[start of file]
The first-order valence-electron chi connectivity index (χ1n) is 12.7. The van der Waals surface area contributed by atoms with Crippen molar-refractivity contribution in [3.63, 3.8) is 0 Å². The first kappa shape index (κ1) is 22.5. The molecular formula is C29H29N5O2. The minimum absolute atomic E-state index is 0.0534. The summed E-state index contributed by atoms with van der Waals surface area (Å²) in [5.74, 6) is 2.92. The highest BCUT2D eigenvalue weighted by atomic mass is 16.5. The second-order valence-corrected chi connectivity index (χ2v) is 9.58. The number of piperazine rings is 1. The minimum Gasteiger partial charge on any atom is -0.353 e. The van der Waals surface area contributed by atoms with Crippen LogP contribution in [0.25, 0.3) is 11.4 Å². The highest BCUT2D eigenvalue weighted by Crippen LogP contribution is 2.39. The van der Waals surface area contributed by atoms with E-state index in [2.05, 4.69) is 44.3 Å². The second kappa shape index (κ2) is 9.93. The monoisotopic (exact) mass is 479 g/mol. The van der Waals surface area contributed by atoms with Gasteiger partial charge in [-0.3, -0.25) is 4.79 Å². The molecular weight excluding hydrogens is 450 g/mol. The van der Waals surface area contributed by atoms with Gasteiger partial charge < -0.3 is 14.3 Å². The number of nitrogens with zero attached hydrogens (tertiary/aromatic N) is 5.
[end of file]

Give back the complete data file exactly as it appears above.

The first-order valence-electron chi connectivity index (χ1n) is 12.7. The van der Waals surface area contributed by atoms with Crippen molar-refractivity contribution in [3.63, 3.8) is 0 Å². The first kappa shape index (κ1) is 22.5. The molecular formula is C29H29N5O2. The minimum absolute atomic E-state index is 0.0534. The summed E-state index contributed by atoms with van der Waals surface area (Å²) in [5.74, 6) is 2.92. The highest BCUT2D eigenvalue weighted by atomic mass is 16.5. The second-order valence-corrected chi connectivity index (χ2v) is 9.58. The number of piperazine rings is 1. The minimum Gasteiger partial charge on any atom is -0.353 e. The van der Waals surface area contributed by atoms with Crippen LogP contribution in [0.25, 0.3) is 11.4 Å². The highest BCUT2D eigenvalue weighted by Crippen LogP contribution is 2.39. The van der Waals surface area contributed by atoms with E-state index in [2.05, 4.69) is 44.3 Å². The second kappa shape index (κ2) is 9.93. The monoisotopic (exact) mass is 479 g/mol. The van der Waals surface area contributed by atoms with Gasteiger partial charge in [-0.3, -0.25) is 4.79 Å². The molecular weight excluding hydrogens is 450 g/mol. The van der Waals surface area contributed by atoms with Gasteiger partial charge < -0.3 is 14.3 Å². The number of nitrogens with zero attached hydrogens (tertiary/aromatic N) is 5.